Right Steps & Poui Trees


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New NIDS Bill to be Tabled in Parliament Shortly…and be Passed by Year End?

At the first session of the new Parliament on September 29, 2020, Prime Minister Holness made a statement about the National Identification System (NIDS) and laid out the timetable in which he hopes to see the new NIDS Bill passed into law. With legislation that will have such far-reaching impact and which has already been the subject of much controversy, it is important that adequate time is allowed for public review of the Bill before it becomes law.  I am concerned that the timetable laid out by the Prime Minister may not allow sufficient time for this much-needed public review.

In his statement in Parliament, PM Holness said that the draft Bill had been completed and was before the Legislative Committee (of Cabinet) and that it would be tabled in Parliament before the end of October. A Joint Select Committee of Parliament would then be established and it was his hope that the Bill would be passed by the end of the year.

In too many instances over the decades, the deadline given by Joint Select Committees for submissions hasn’t allowed adequate time for interested groups and individuals to review and analyse the draft legislation and prepare submissions. In the current situation, if the new NIDS Bill is tabled within the next two weeks, there would be only 7 to 9 weeks for the entire process to take place, if the Bill is to be passed into law before the end of December. That is,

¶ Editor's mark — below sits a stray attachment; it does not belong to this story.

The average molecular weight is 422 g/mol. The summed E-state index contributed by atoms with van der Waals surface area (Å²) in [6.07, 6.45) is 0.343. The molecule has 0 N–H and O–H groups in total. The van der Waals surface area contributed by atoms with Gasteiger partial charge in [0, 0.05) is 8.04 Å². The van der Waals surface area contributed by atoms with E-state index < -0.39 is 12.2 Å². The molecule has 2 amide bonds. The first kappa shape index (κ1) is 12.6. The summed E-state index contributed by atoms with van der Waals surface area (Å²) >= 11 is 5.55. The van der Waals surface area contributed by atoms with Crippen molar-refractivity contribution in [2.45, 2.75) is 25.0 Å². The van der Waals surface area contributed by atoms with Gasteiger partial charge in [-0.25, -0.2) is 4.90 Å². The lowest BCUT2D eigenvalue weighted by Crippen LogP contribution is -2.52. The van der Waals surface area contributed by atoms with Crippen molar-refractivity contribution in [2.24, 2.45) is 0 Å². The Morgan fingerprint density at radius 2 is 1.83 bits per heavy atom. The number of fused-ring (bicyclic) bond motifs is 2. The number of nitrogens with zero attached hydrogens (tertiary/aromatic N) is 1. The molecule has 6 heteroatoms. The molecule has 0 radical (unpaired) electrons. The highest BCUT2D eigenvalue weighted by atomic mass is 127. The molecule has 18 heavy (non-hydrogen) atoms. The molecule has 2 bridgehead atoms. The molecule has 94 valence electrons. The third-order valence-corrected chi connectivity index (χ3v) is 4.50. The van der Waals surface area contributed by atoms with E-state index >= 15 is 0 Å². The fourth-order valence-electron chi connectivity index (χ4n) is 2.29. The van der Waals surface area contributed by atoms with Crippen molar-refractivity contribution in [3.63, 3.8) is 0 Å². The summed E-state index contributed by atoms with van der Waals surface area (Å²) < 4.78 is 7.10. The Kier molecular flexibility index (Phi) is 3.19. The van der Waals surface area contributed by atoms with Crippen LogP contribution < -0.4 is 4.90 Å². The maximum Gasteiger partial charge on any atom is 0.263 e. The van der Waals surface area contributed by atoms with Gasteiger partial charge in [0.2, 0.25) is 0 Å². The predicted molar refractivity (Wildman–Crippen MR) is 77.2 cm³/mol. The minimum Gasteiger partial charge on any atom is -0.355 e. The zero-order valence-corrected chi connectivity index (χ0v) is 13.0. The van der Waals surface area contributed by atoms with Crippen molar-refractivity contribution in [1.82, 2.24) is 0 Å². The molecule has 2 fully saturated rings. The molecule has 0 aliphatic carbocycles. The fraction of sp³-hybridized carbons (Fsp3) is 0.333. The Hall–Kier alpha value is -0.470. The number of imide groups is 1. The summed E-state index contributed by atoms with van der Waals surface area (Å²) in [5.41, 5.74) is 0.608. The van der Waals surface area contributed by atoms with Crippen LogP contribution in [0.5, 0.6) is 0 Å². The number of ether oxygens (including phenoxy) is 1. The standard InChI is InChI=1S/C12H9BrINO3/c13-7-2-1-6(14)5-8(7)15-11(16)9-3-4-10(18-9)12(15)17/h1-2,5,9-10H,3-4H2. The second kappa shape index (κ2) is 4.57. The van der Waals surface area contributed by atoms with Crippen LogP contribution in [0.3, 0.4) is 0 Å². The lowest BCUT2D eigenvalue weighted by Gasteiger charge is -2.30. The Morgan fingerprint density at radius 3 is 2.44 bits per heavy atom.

• for the Joint Select Committee (JSC) to be established to consider the Bill and make a call for submissions;
  • for the public to review the Bill and make submissions and appear before the Committee, if asked;
  • for the Committee to undergo its own deliberations, considering any submissions, and write and table its report to Parliament;
  • for both Houses of Parliament to consider the report and its recommendations and debate the Bill and pass it.

It may be that once the new Bill is tabled, it will have been so carefully drafted and will have addressed the concerns raised in the judgment of the Constitutional Court which struck down the old Act, and will have taken into consideration many of the concerns raised by the public prior to the passage of the old Act, that there will be few new or remaining concerns to be dealt with. But until we see the new Bill we will not know.